Everything was perfect.

Eventually, not long after Jacob’s first birthday, I lost the thread that connected me to whatever force enabled me to do all of those things that were so unnatural for me. I ate some cookies or I watched TV instead of cleaning the bathroom, and soon it all unraveled and I was me again, laundry half done, dinner unmade, my nose in a book, and candy bar wrappers hidden at the bottom of the trash can. Robert told me I was “marshmallowing out” again and asked how a person who couldn’t cook anything more complicated than Jell-O could possibly manage to get fat.

When I lost hold of the thread, my period came back, and in April 1995, the rabbit done died again.

When I was four months pregnant, Robert got a new job and he asked me not to come visit him there, in spite of the fact that he would be working less than a mile from our house.

“Why? Don’t you think Jacob wants to see where you’re working?”

“You can come when you look more pregnant. I don’t want people thinking I have a fat wife.”

I didn’t respond. I didn’t know how.

My weight had fluctuated widely since my late teens, but during my pregnancy with Abbie I became genuinely fat for the first time. Part of that was almost certainly due to the fact that I entered the pregnancy on the rebound from a year of near-starvation, but also, I was angry. With food to nourish my brain, I couldn’t ignore that anger, and since I couldn’t starve it away anymore, I ate it. I ate my anger with omelettes and toast, with roast beef and mashed potatoes, with ice cream and cookies. I ate and ate and ate until I had stretch marks in places I didn’t know people could get stretch marks and I didn’t recognize myself in the mirror.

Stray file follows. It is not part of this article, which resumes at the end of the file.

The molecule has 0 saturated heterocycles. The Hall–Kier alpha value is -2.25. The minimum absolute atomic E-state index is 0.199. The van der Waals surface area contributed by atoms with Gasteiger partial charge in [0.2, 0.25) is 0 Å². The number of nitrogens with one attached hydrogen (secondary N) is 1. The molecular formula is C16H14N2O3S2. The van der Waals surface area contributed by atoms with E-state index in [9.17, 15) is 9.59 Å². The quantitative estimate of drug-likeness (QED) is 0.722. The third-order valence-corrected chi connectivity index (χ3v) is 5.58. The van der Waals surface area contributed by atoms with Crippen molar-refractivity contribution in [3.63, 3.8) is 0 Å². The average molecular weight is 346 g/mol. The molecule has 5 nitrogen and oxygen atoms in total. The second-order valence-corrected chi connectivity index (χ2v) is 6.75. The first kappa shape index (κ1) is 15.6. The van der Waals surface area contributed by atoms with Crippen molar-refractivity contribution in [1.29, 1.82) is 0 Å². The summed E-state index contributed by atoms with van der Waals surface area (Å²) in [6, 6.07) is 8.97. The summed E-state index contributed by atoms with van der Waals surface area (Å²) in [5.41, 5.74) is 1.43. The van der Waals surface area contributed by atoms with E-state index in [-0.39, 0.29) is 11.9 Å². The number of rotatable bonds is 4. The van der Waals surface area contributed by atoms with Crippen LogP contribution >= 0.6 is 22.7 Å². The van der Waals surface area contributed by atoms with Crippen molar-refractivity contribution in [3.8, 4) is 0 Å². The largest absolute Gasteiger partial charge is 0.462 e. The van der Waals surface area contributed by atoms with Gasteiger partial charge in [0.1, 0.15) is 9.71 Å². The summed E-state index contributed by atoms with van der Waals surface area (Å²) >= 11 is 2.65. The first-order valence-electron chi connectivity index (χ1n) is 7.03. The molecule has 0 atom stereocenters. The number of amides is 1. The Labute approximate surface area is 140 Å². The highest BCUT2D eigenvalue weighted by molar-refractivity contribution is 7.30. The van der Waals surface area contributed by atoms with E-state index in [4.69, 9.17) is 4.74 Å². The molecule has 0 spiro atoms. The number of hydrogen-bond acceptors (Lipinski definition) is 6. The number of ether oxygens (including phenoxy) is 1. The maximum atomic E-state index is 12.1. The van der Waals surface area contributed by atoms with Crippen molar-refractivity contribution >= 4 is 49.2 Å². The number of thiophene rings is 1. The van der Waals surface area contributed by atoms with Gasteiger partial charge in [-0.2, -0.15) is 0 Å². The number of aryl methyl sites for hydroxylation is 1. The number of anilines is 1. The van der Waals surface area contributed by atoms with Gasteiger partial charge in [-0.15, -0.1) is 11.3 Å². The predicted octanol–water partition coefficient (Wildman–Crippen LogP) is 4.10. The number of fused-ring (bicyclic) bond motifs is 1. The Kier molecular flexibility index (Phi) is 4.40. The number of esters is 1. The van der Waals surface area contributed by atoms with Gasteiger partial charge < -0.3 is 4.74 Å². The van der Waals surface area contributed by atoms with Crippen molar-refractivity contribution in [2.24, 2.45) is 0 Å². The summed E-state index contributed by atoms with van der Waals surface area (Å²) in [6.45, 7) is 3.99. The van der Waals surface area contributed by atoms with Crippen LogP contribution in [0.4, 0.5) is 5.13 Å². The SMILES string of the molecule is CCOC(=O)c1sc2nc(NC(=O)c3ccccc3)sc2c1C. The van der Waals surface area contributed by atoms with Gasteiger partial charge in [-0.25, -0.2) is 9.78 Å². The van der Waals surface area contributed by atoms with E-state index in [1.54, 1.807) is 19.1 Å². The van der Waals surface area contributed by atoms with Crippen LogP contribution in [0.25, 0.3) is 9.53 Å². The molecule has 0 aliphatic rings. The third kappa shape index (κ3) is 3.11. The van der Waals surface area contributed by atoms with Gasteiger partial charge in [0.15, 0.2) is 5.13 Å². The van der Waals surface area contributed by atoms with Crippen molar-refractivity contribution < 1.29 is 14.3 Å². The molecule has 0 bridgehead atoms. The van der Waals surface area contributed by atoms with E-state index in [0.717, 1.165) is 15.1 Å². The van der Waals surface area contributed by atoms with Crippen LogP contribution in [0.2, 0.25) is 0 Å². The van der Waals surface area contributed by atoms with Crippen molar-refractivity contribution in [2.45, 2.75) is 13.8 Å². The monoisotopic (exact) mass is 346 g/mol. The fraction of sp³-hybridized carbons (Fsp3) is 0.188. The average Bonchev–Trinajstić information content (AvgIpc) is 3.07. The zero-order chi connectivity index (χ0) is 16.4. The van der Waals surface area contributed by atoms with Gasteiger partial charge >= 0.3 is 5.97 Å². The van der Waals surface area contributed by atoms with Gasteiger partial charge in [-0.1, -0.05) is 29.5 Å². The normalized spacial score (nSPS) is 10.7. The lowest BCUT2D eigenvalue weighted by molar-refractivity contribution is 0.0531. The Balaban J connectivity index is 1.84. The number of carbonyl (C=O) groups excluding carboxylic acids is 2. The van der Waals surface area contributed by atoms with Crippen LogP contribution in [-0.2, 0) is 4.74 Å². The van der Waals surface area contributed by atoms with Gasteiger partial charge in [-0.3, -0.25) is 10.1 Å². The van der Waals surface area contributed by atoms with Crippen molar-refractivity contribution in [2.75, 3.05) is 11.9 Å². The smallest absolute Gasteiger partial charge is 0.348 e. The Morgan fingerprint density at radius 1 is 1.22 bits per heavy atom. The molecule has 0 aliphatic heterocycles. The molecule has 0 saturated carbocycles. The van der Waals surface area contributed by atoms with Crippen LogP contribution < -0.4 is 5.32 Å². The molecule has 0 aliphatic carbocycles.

I was so ashamed, I almost never left the house. All my emotional and mental energy was consumed with food and weight, planning how I would find that thread and get back to being the perfect, tidy, slender person I had been a year earlier. I spent hours lost in a daze as I planned the diet I would pursue beginning the instant I wasn’t pregnant anymore.

Awful as it was, it was better than feeling so violently, helplessly angry.

And then there was this:

Oh, the pink juicy wonder of my Abbie. She smelled so good, I thought I might accidentally suck her up my nose. She was round and rosy and sweet and always, unmistakably, her own person, sharp and opinionated and stubborn.

Two babies were a heavy load on a weak and shaky marriage. Soon after Abbie’s birth, the cracks in our relationship’s foundation began to grow. By the time she started to crawl, I could fit my hand in those cracks, and when she learned to walk I discovered that I could climb right into some of those cracks and take a nap.

Maybe there’s a God above
All I’ve ever learned from love
Was how to shoot somebody who outdrew you
And it’s not a cry that you hear at night
It’s not somebody who’s seen the light
It’s a cold and it’s a broken Hallelujah…

Part 7